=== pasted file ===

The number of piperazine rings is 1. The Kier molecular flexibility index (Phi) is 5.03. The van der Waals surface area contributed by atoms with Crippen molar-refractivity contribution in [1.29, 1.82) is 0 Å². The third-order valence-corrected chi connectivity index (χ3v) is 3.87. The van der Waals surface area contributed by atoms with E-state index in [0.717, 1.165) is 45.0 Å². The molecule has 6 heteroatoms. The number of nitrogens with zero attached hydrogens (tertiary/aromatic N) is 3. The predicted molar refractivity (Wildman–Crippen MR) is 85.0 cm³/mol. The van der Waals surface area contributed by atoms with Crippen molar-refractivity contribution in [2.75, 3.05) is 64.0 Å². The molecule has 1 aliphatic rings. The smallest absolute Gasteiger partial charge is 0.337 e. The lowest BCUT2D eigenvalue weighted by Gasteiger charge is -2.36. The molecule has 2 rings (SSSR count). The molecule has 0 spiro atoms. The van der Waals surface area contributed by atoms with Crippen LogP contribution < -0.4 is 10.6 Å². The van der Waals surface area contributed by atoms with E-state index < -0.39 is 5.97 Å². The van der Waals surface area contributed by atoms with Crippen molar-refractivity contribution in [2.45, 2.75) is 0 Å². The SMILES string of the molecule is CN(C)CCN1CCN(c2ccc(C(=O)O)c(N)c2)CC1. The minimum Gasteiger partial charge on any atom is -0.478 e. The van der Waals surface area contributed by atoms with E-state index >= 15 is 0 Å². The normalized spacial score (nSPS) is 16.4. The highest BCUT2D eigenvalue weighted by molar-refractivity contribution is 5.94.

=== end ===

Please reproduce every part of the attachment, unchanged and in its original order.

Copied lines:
The number of piperazine rings is 1. The Kier molecular flexibility index (Phi) is 5.03. The van der Waals surface area contributed by atoms with Crippen molar-refractivity contribution in [1.29, 1.82) is 0 Å². The third-order valence-corrected chi connectivity index (χ3v) is 3.87. The van der Waals surface area contributed by atoms with E-state index in [0.717, 1.165) is 45.0 Å². The molecule has 6 heteroatoms. The number of nitrogens with zero attached hydrogens (tertiary/aromatic N) is 3. The predicted molar refractivity (Wildman–Crippen MR) is 85.0 cm³/mol. The van der Waals surface area contributed by atoms with Crippen molar-refractivity contribution in [2.75, 3.05) is 64.0 Å². The molecule has 1 aliphatic rings. The smallest absolute Gasteiger partial charge is 0.337 e. The lowest BCUT2D eigenvalue weighted by Gasteiger charge is -2.36. The molecule has 2 rings (SSSR count). The molecule has 0 spiro atoms. The van der Waals surface area contributed by atoms with Crippen LogP contribution < -0.4 is 10.6 Å². The van der Waals surface area contributed by atoms with E-state index < -0.39 is 5.97 Å². The van der Waals surface area contributed by atoms with Crippen molar-refractivity contribution in [2.45, 2.75) is 0 Å². The SMILES string of the molecule is CN(C)CCN1CCN(c2ccc(C(=O)O)c(N)c2)CC1. The minimum Gasteiger partial charge on any atom is -0.478 e. The van der Waals surface area contributed by atoms with E-state index >= 15 is 0 Å². The normalized spacial score (nSPS) is 16.4. The highest BCUT2D eigenvalue weighted by molar-refractivity contribution is 5.94.